Divorce in a Christian home isn’t something people like to touch on or talk about.  A few people shared a blog post by a Christian author/speaker recently on Facebook and I’ve since seen it swirling around (it was so popular, in fact, that his website crashed a few times that day).  It was sitting heavy on my heart since I first read it and I wanted to share it on my blog but I didn’t know how best to articulate what I wanted to add.

The blog post was this and I encourage everyone to read it:

Enough is Enough

The reason why it was sitting so heavy is because I know of more than a handful of women who needed to read his message.  See, part of making a true connection with people is that you learn about their brokenness and you learn about the darkness in their lives.  Lord knows I’ve shared my darkness in my dark times and it seems now I am light for other people’s darkness.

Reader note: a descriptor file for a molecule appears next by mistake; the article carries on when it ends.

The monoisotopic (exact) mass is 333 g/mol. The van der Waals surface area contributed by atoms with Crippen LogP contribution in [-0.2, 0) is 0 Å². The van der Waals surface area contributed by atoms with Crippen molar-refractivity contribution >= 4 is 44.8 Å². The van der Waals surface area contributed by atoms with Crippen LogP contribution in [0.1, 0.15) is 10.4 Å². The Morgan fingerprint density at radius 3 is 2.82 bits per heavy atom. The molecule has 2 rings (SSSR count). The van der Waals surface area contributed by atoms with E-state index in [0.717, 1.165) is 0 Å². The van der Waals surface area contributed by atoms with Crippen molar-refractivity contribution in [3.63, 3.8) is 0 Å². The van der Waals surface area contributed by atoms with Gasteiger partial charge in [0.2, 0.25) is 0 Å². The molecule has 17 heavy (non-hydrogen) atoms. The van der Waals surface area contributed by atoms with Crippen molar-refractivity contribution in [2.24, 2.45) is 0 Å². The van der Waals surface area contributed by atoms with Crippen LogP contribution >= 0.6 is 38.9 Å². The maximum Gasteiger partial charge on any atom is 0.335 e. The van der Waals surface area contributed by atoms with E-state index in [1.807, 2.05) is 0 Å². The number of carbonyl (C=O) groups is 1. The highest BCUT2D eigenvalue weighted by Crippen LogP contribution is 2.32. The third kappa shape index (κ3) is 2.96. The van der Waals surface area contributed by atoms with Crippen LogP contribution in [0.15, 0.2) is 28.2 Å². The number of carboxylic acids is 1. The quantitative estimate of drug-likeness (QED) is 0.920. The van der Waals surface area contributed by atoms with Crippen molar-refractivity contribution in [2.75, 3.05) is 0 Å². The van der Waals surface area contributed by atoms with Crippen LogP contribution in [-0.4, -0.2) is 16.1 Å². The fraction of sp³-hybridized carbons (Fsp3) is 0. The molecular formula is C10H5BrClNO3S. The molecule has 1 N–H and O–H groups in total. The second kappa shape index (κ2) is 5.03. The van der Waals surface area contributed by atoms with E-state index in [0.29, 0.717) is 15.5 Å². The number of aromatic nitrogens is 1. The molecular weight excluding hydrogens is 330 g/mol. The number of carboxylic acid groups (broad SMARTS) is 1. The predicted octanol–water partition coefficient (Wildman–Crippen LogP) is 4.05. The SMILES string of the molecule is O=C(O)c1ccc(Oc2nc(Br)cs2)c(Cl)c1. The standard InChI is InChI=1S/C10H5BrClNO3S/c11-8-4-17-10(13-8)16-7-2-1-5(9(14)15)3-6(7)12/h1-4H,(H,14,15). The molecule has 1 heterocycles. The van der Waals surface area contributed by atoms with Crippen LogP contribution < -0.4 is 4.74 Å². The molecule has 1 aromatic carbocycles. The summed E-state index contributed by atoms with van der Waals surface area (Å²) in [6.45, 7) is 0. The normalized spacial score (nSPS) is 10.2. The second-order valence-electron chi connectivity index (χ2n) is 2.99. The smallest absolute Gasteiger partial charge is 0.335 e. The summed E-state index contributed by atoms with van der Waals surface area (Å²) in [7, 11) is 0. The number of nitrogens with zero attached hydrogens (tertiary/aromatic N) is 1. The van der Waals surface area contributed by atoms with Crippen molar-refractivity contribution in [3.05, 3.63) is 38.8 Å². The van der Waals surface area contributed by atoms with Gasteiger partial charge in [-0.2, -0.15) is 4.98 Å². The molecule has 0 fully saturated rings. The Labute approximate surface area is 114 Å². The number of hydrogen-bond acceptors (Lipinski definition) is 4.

Like Mr. Thomas wrote in his blog, I too have heard some pretty serious stories where a spouse has stayed in a marriage long beyond the expiration date of it…  OR no steps were/are being taken to improve the marriage.  Husbands or wives feel like they are doing their children a favor by staying together and those decisions are between them and God.  However, for my girlfriends who I see that are sinking…  how is that a good thing for the children?  In extreme situations where one spouse is in deep depravity and there exists emotional and/or verbal abuse in the home, how is that good for the children to see?

What happens in stories like that is the children grow up and carry the generational sin of the family with them.  Think of this way…  I grew up in a home where cursing was common place.  Not BAD cursing (never the F-word or anything derogatory or crude) but cursing nonetheless.  So, guess what I struggle with?  Cursing.  I don’t curse around my children but the common four letter words that I grew up with just roll off my tongue.  They just do.  Guess what the bible says about this…

Let there be no filthiness nor foolish talk nor crude joking, which are out of place, but instead let there be thanksgiving. – Ephesians 5:4


So, when I would get so frustrated at work and slam someone across my computer screen or stub my toe and utter something profane…  that isn’t how God wants us to live.